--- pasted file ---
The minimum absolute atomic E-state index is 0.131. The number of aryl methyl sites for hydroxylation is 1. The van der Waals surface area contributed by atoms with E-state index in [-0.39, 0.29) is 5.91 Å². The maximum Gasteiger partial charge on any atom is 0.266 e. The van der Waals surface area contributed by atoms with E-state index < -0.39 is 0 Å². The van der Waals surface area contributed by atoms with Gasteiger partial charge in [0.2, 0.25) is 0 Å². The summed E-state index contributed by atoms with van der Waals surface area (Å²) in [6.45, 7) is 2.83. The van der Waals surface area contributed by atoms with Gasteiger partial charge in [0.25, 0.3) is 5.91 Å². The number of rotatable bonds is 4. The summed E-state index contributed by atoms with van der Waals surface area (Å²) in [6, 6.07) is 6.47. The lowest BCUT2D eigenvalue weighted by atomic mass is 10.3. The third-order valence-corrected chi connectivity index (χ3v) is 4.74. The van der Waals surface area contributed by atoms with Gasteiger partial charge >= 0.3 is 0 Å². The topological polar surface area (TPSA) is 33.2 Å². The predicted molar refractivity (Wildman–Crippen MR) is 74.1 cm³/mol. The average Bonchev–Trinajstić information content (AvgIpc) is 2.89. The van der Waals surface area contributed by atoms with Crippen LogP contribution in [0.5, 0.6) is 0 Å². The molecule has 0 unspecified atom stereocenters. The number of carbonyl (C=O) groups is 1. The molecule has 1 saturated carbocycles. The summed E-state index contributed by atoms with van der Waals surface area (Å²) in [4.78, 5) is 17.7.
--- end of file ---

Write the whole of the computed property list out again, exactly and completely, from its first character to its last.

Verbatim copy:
The minimum absolute atomic E-state index is 0.131. The number of aryl methyl sites for hydroxylation is 1. The van der Waals surface area contributed by atoms with E-state index in [-0.39, 0.29) is 5.91 Å². The maximum Gasteiger partial charge on any atom is 0.266 e. The van der Waals surface area contributed by atoms with E-state index < -0.39 is 0 Å². The van der Waals surface area contributed by atoms with Gasteiger partial charge in [0.2, 0.25) is 0 Å². The summed E-state index contributed by atoms with van der Waals surface area (Å²) in [6.45, 7) is 2.83. The van der Waals surface area contributed by atoms with Gasteiger partial charge in [0.25, 0.3) is 5.91 Å². The number of rotatable bonds is 4. The summed E-state index contributed by atoms with van der Waals surface area (Å²) in [6, 6.07) is 6.47. The lowest BCUT2D eigenvalue weighted by atomic mass is 10.3. The third-order valence-corrected chi connectivity index (χ3v) is 4.74. The van der Waals surface area contributed by atoms with Gasteiger partial charge >= 0.3 is 0 Å². The topological polar surface area (TPSA) is 33.2 Å². The predicted molar refractivity (Wildman–Crippen MR) is 74.1 cm³/mol. The average Bonchev–Trinajstić information content (AvgIpc) is 2.89. The van der Waals surface area contributed by atoms with Crippen LogP contribution in [0.5, 0.6) is 0 Å². The molecule has 0 unspecified atom stereocenters. The number of carbonyl (C=O) groups is 1. The molecule has 1 saturated carbocycles. The summed E-state index contributed by atoms with van der Waals surface area (Å²) in [4.78, 5) is 17.7.